Washington to sue Facebook, Google for failing to disclose information about political ad buyers

Washington state will sue Facebook and Google for failing to keep updated records of political advertisements featured on their platforms.

San Francisco: The US state of Washington announced on Monday that it was suing Google and Facebook for not abiding by local law requirements regarding keeping records of political ads and their backers.

Campaign finance laws in the state call on ad sellers to keep track of who is behind ads and how much is spent, and make the information available to the public, Washington attorney general Bob Ferguson said in a release.

Facebook and Google have been involved in several controversies over the past few years. Reuters

Facebook and Google have been involved in several controversies over the past few years. Reuters

Suits filed in state court accuse Facebook and Google of failing to meet these obligations since the year 2013. "Washington's political advertising disclosure laws apply to everyone, whether you are a small-town newspaper or a large corporation," Ferguson added in the release.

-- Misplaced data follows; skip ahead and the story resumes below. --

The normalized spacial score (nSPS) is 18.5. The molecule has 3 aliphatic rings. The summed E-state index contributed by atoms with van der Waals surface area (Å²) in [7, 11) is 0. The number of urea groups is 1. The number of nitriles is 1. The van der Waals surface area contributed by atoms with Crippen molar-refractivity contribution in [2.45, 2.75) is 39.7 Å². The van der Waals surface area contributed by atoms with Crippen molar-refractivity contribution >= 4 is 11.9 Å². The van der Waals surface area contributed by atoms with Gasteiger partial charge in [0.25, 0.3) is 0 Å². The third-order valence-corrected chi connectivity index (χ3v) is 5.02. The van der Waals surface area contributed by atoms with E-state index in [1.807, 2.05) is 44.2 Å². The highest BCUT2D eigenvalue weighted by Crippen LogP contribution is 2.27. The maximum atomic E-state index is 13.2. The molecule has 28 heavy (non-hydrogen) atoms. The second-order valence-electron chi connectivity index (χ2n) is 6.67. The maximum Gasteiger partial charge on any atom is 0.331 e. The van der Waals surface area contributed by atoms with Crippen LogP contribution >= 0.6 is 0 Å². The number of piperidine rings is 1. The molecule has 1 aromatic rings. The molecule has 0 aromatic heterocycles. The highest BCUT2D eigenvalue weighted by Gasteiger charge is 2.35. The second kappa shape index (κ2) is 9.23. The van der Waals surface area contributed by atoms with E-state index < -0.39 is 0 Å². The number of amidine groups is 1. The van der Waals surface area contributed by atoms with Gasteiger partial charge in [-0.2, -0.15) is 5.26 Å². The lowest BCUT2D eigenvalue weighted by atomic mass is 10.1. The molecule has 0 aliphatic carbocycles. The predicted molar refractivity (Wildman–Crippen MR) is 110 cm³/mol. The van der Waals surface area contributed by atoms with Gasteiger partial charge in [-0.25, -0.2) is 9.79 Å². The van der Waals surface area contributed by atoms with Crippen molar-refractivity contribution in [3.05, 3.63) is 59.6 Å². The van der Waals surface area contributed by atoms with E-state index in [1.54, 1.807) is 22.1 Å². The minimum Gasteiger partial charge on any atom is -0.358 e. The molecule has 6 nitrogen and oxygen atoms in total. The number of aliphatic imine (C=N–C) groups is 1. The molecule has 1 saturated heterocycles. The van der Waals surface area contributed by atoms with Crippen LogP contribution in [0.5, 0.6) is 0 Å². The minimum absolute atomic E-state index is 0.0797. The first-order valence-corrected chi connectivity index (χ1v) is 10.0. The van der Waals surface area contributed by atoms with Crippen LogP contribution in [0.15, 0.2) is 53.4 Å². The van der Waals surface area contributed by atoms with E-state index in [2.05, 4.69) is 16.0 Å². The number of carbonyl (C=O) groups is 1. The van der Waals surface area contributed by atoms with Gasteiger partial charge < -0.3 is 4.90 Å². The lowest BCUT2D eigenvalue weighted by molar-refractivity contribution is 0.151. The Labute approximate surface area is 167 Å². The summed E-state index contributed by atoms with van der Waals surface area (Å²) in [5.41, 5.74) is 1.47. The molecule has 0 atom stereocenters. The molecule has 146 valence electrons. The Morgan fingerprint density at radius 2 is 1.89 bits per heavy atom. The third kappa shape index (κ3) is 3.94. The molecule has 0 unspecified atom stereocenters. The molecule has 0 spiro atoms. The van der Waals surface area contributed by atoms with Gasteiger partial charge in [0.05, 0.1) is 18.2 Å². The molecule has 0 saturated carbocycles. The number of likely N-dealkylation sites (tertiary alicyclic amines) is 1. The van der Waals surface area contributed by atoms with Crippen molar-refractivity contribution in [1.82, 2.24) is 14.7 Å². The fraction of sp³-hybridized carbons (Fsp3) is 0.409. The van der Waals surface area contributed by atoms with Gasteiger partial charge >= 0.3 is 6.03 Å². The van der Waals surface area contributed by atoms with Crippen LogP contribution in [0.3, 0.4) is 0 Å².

In the last decade, Washington candidates and political committees reported about $3.4 million in payments to Facebook and $1.5 million to Google related to advertising, according to the state attorney general.

Google and Facebook dominate the market for online advertising and both internet firms are currently dealing with criticism and concerns about online platforms being used to spread division and misinformation with the potential to sway elections.

Facebook last month said it began implementing a policy requiring labeling and verification of identities of those paying for political messages. The move came in response to criticism over Facebook's role in allowing disinformation to spread during the 2016 US election, in many cases with the help of automated "bots" or disguised Russian-based accounts.

Facebook said its new political ads policy had been implemented in the United States on Facebook and Instagram and that it intended to implement the same policy worldwide in the coming months.

"The tools we are introducing set a new standard for transparency in digital advertising," Facebook director of product management Rob Leathern said in response to an AFP inquiry. "Attorney General Ferguson has raised important questions and we look forward to resolving this matter with his office quickly."

In an email to AFP, a Google official wrote: "We are committed to transparency and disclosure in political advertising. We are currently reviewing the complaint and will be engaging with the Attorney General's office."




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